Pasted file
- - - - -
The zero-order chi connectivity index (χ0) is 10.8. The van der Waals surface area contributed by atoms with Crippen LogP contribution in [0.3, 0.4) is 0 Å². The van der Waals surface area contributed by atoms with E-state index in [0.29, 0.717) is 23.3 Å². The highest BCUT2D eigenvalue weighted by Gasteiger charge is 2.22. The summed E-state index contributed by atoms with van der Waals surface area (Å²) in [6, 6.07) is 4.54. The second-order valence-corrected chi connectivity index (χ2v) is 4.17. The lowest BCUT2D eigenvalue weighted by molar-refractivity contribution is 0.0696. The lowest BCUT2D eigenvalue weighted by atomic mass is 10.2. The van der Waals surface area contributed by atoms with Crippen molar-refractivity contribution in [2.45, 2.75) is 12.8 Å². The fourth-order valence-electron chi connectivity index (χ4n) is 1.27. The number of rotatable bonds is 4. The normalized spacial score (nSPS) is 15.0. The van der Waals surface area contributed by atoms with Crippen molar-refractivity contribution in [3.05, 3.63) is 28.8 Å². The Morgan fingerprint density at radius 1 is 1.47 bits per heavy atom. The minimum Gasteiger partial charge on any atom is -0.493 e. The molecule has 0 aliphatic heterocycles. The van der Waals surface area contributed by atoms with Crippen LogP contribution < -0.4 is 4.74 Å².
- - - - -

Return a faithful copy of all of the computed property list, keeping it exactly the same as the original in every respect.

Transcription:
The zero-order chi connectivity index (χ0) is 10.8. The van der Waals surface area contributed by atoms with Crippen LogP contribution in [0.3, 0.4) is 0 Å². The van der Waals surface area contributed by atoms with E-state index in [0.29, 0.717) is 23.3 Å². The highest BCUT2D eigenvalue weighted by Gasteiger charge is 2.22. The summed E-state index contributed by atoms with van der Waals surface area (Å²) in [6, 6.07) is 4.54. The second-order valence-corrected chi connectivity index (χ2v) is 4.17. The lowest BCUT2D eigenvalue weighted by molar-refractivity contribution is 0.0696. The lowest BCUT2D eigenvalue weighted by atomic mass is 10.2. The van der Waals surface area contributed by atoms with Crippen molar-refractivity contribution in [2.45, 2.75) is 12.8 Å². The fourth-order valence-electron chi connectivity index (χ4n) is 1.27. The number of rotatable bonds is 4. The normalized spacial score (nSPS) is 15.0. The van der Waals surface area contributed by atoms with Crippen molar-refractivity contribution in [3.05, 3.63) is 28.8 Å². The Morgan fingerprint density at radius 1 is 1.47 bits per heavy atom. The minimum Gasteiger partial charge on any atom is -0.493 e. The molecule has 0 aliphatic heterocycles. The van der Waals surface area contributed by atoms with Crippen LogP contribution < -0.4 is 4.74 Å².